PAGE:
Laura Benko, a New York design expert and author of The Holistic Home: Feng Shui for Mind Body Spirit Space, says that the importance of holistic healthcare design goes beyond aesthetics.
“Unfortunately in a hospital, there can be a lot of suffering, uncertainty, fear and trauma. Because of that, this negative energy resonates even more so. That is why it is even more important to address these issues within healthcare systems,” says Benko.
Laureen MacNeil, Executive Director at Canadian Mental Health Association Calgary Region, says that because of building restrictions and funding, adding more holistic design elements to hospitals can be challenging.
"Big design work in hospitals is difficult. It takes about 10 years to complete a design from inception to the final project,” says MacNeil.
My mom is staying at the Tom Baker Cancer Centre, which was built almost 40 years ago. The building is outdated and old in comparison to newer hospitals, such as the Calgary South Health Campus.
“The Calgary South Health Campus really utilized state of the art thinking to create a more holistic space, but that was a big time commitment.The real challenge is the time it takes to get from design to implementation,” says MacNeil.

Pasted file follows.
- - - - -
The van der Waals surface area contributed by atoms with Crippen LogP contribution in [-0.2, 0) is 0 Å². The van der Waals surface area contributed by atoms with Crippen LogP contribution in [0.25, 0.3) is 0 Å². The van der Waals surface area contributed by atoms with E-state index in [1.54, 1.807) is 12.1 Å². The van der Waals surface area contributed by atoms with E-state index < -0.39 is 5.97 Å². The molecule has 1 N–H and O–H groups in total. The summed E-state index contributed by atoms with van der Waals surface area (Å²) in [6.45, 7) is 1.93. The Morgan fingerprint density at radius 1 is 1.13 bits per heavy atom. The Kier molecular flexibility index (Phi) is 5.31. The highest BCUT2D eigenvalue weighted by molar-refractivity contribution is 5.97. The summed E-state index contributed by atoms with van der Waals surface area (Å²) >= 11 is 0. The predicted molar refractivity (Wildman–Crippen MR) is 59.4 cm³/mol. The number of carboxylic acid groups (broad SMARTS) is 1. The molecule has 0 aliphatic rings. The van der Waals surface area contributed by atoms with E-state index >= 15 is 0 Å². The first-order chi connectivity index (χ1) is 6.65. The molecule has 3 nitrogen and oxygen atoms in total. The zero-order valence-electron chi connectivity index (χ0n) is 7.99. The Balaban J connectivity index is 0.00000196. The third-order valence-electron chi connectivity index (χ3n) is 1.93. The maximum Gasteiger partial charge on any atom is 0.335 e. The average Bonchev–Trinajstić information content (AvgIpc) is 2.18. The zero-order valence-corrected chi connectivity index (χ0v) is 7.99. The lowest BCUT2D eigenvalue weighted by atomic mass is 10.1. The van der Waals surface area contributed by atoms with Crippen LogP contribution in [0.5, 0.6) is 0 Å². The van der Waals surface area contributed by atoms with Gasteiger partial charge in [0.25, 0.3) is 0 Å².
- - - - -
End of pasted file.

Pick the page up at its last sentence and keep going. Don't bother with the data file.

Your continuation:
Hospital design is not just a problem of personal priority, tastes, monetary resources or available space. It is a cumbersome and complicated mix of these factors - and many other factors competing for answers.
MacNeil says that she’s worked in healthcare for her whole career: “There's nobody I've worked with who didn't want to improve the experience of their patients by creating better spaces.”
The CMHA was designed to create an atmosphere that felt inviting and warm, but even that project isn’t completely finished yet.
“Time and money play a huge role. But every time a new organization is built, new facilities lead to new thinking and a more holistic approach. We only have so much capacity with the hospitals we have now,” says MacNeil.
- By Lexi Wright